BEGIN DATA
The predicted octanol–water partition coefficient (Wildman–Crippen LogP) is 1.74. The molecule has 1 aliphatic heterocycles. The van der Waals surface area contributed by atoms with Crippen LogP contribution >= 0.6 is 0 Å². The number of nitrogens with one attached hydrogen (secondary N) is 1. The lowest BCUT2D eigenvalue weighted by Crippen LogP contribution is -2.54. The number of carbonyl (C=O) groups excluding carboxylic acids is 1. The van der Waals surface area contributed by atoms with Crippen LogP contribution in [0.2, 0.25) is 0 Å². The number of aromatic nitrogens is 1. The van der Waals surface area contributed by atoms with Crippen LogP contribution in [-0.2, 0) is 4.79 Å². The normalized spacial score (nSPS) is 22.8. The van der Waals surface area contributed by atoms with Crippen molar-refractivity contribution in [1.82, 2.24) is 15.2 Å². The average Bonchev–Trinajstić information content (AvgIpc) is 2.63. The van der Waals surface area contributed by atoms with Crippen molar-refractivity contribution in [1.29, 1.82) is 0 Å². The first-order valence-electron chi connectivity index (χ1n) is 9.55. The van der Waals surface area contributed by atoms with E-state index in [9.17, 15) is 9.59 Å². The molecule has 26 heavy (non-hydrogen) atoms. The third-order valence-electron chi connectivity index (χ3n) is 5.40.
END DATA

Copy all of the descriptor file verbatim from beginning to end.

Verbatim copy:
The predicted octanol–water partition coefficient (Wildman–Crippen LogP) is 1.74. The molecule has 1 aliphatic heterocycles. The van der Waals surface area contributed by atoms with Crippen LogP contribution >= 0.6 is 0 Å². The number of nitrogens with one attached hydrogen (secondary N) is 1. The lowest BCUT2D eigenvalue weighted by Crippen LogP contribution is -2.54. The number of carbonyl (C=O) groups excluding carboxylic acids is 1. The van der Waals surface area contributed by atoms with Crippen LogP contribution in [0.2, 0.25) is 0 Å². The number of aromatic nitrogens is 1. The van der Waals surface area contributed by atoms with Crippen LogP contribution in [-0.2, 0) is 4.79 Å². The normalized spacial score (nSPS) is 22.8. The van der Waals surface area contributed by atoms with Crippen molar-refractivity contribution in [1.82, 2.24) is 15.2 Å². The average Bonchev–Trinajstić information content (AvgIpc) is 2.63. The van der Waals surface area contributed by atoms with Crippen molar-refractivity contribution in [1.29, 1.82) is 0 Å². The first-order valence-electron chi connectivity index (χ1n) is 9.55. The van der Waals surface area contributed by atoms with E-state index in [9.17, 15) is 9.59 Å². The molecule has 26 heavy (non-hydrogen) atoms. The third-order valence-electron chi connectivity index (χ3n) is 5.40.